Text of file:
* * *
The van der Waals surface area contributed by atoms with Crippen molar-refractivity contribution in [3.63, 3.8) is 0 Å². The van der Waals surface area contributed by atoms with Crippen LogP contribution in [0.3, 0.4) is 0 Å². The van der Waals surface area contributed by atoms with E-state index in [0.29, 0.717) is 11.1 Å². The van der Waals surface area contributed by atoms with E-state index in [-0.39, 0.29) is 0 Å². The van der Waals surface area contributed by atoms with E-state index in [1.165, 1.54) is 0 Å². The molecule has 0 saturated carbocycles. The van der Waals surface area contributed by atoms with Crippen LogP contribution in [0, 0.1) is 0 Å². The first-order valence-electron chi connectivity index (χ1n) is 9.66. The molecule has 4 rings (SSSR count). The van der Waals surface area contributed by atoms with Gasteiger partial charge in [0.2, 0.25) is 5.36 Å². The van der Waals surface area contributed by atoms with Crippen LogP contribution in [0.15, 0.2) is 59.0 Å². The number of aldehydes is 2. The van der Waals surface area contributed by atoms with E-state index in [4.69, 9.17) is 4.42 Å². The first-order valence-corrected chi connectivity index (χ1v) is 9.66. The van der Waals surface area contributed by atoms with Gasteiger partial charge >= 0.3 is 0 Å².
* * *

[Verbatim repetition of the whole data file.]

The van der Waals surface area contributed by atoms with Crippen molar-refractivity contribution in [3.63, 3.8) is 0 Å². The van der Waals surface area contributed by atoms with Crippen LogP contribution in [0.3, 0.4) is 0 Å². The van der Waals surface area contributed by atoms with E-state index in [0.29, 0.717) is 11.1 Å². The van der Waals surface area contributed by atoms with E-state index in [-0.39, 0.29) is 0 Å². The van der Waals surface area contributed by atoms with E-state index in [1.165, 1.54) is 0 Å². The molecule has 0 saturated carbocycles. The van der Waals surface area contributed by atoms with Crippen LogP contribution in [0, 0.1) is 0 Å². The first-order valence-electron chi connectivity index (χ1n) is 9.66. The molecule has 4 rings (SSSR count). The van der Waals surface area contributed by atoms with Gasteiger partial charge in [0.2, 0.25) is 5.36 Å². The van der Waals surface area contributed by atoms with Crippen LogP contribution in [0.15, 0.2) is 59.0 Å². The number of aldehydes is 2. The van der Waals surface area contributed by atoms with E-state index in [4.69, 9.17) is 4.42 Å². The first-order valence-corrected chi connectivity index (χ1v) is 9.66. The van der Waals surface area contributed by atoms with Gasteiger partial charge >= 0.3 is 0 Å².